Originally posted on www.RonMcKeefery.com
I have spent that last two days returning hundreds of emails that I have put off during the season. Most of those emails revolve around young coaches wanting to know how to get a GA or Entry Level Assistant position. Getting a Graduate Assistant or Entry level assistant position comes down to three things:
1. Are you credible? Do you have your degree, certifications, and practical experienceIN strength and conditioning. Most of the time people think just because you have these things you are qualified. The reality is that it just keeps you in the conversation.
2. Can you be sold? Can I sell you to the Head Coach of the sports you are going to work with. In the world of Strength and Conditioning it is important that the coaches and athletes believe in you. Hard to believe in a coach that has never played that sport, or coached it somewhere prior. I am not saying you don’t understand muscle anatomy or physiology. I simply stating that understanding the sport complexities are a positive. That is why a well rounded internship is important. It is also why former athletes have a leg up.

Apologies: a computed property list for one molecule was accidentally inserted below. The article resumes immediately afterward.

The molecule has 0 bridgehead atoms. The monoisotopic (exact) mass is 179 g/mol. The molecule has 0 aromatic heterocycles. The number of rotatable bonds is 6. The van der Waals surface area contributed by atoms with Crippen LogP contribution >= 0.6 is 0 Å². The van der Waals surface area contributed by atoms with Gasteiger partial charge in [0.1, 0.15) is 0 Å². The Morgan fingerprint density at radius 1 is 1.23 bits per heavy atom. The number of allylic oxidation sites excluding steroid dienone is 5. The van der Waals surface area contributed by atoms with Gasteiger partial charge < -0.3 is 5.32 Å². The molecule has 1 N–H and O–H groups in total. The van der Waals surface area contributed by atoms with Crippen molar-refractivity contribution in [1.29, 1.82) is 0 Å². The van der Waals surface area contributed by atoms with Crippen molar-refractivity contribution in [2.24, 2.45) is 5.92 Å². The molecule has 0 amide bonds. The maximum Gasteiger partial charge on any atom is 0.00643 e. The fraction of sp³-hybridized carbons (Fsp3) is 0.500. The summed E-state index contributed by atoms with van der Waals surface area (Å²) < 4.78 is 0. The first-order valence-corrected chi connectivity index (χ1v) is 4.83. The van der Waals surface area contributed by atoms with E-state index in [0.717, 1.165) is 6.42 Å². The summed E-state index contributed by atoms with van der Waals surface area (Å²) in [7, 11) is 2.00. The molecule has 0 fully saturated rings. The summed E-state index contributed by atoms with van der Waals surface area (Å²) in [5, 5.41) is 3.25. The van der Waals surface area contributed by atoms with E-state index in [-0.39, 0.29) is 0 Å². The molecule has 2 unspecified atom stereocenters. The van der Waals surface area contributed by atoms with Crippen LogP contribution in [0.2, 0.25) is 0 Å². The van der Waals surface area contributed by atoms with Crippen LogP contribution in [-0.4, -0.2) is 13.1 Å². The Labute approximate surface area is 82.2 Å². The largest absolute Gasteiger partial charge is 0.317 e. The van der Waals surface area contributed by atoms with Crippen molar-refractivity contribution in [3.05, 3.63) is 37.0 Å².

3. Who else says you are good? There are plenty of good coaches out there for only a few jobs. You have to get your foot in the door and that comes through networking. Rarely do I hire someone I do not know. Every time I have, I have been burned. You need to get out and meet as many coaches as you can, and leave a lasting impression. The more they see your face the better chance you have.
It is important to understand that there are hundreds of coaches that want the same job you are applying for. You must do your part. You must have a resume that qualifies you, experience with that sport, and someone to validate your skills. However if you do what has been suggested and work hard, you will make it.
For more suggestions on how to become a Strength and Conditioning Coach go to Strength Coach Basic Training. Please comment below with your experiences or additional suggestions.